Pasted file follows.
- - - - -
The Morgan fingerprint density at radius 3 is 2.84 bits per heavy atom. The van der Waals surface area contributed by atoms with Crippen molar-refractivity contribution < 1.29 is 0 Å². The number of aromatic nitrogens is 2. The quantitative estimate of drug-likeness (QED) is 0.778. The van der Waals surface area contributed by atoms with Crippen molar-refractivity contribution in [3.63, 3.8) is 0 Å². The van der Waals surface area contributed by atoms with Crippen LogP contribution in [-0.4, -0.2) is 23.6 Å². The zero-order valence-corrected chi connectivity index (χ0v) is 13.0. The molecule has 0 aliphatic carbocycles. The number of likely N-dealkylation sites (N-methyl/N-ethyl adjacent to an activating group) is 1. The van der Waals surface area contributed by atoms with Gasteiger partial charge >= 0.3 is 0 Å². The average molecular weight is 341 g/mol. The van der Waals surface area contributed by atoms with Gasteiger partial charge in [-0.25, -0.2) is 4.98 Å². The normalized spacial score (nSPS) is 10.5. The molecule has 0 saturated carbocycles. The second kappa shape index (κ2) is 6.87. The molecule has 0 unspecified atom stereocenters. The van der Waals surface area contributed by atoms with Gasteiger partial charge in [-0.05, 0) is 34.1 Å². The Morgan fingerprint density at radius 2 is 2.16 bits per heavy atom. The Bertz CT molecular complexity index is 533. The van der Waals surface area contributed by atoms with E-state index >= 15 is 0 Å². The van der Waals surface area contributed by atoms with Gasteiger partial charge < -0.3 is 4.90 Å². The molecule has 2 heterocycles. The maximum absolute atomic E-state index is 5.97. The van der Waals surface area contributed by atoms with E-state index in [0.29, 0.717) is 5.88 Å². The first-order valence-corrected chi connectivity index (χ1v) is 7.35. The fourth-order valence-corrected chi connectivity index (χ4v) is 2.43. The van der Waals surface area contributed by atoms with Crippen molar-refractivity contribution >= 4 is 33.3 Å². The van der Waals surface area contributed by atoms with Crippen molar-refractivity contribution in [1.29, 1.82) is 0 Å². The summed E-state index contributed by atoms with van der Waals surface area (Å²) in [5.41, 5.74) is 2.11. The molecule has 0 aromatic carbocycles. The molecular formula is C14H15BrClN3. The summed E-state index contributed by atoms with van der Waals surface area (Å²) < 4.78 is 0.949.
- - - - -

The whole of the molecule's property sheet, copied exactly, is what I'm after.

The Morgan fingerprint density at radius 3 is 2.84 bits per heavy atom. The van der Waals surface area contributed by atoms with Crippen molar-refractivity contribution < 1.29 is 0 Å². The number of aromatic nitrogens is 2. The quantitative estimate of drug-likeness (QED) is 0.778. The van der Waals surface area contributed by atoms with Crippen molar-refractivity contribution in [3.63, 3.8) is 0 Å². The van der Waals surface area contributed by atoms with Crippen LogP contribution in [-0.4, -0.2) is 23.6 Å². The zero-order valence-corrected chi connectivity index (χ0v) is 13.0. The molecule has 0 aliphatic carbocycles. The number of likely N-dealkylation sites (N-methyl/N-ethyl adjacent to an activating group) is 1. The van der Waals surface area contributed by atoms with Gasteiger partial charge >= 0.3 is 0 Å². The average molecular weight is 341 g/mol. The van der Waals surface area contributed by atoms with Gasteiger partial charge in [-0.25, -0.2) is 4.98 Å². The normalized spacial score (nSPS) is 10.5. The molecule has 0 saturated carbocycles. The second kappa shape index (κ2) is 6.87. The molecule has 0 unspecified atom stereocenters. The van der Waals surface area contributed by atoms with Gasteiger partial charge in [-0.05, 0) is 34.1 Å². The Morgan fingerprint density at radius 2 is 2.16 bits per heavy atom. The Bertz CT molecular complexity index is 533. The van der Waals surface area contributed by atoms with E-state index >= 15 is 0 Å². The van der Waals surface area contributed by atoms with Gasteiger partial charge < -0.3 is 4.90 Å². The molecule has 2 heterocycles. The maximum absolute atomic E-state index is 5.97. The van der Waals surface area contributed by atoms with E-state index in [0.29, 0.717) is 5.88 Å². The first-order valence-corrected chi connectivity index (χ1v) is 7.35. The fourth-order valence-corrected chi connectivity index (χ4v) is 2.43. The van der Waals surface area contributed by atoms with Crippen molar-refractivity contribution >= 4 is 33.3 Å². The van der Waals surface area contributed by atoms with Crippen molar-refractivity contribution in [1.29, 1.82) is 0 Å². The summed E-state index contributed by atoms with van der Waals surface area (Å²) in [5.41, 5.74) is 2.11. The molecule has 0 aromatic carbocycles. The molecular formula is C14H15BrClN3. The summed E-state index contributed by atoms with van der Waals surface area (Å²) < 4.78 is 0.949.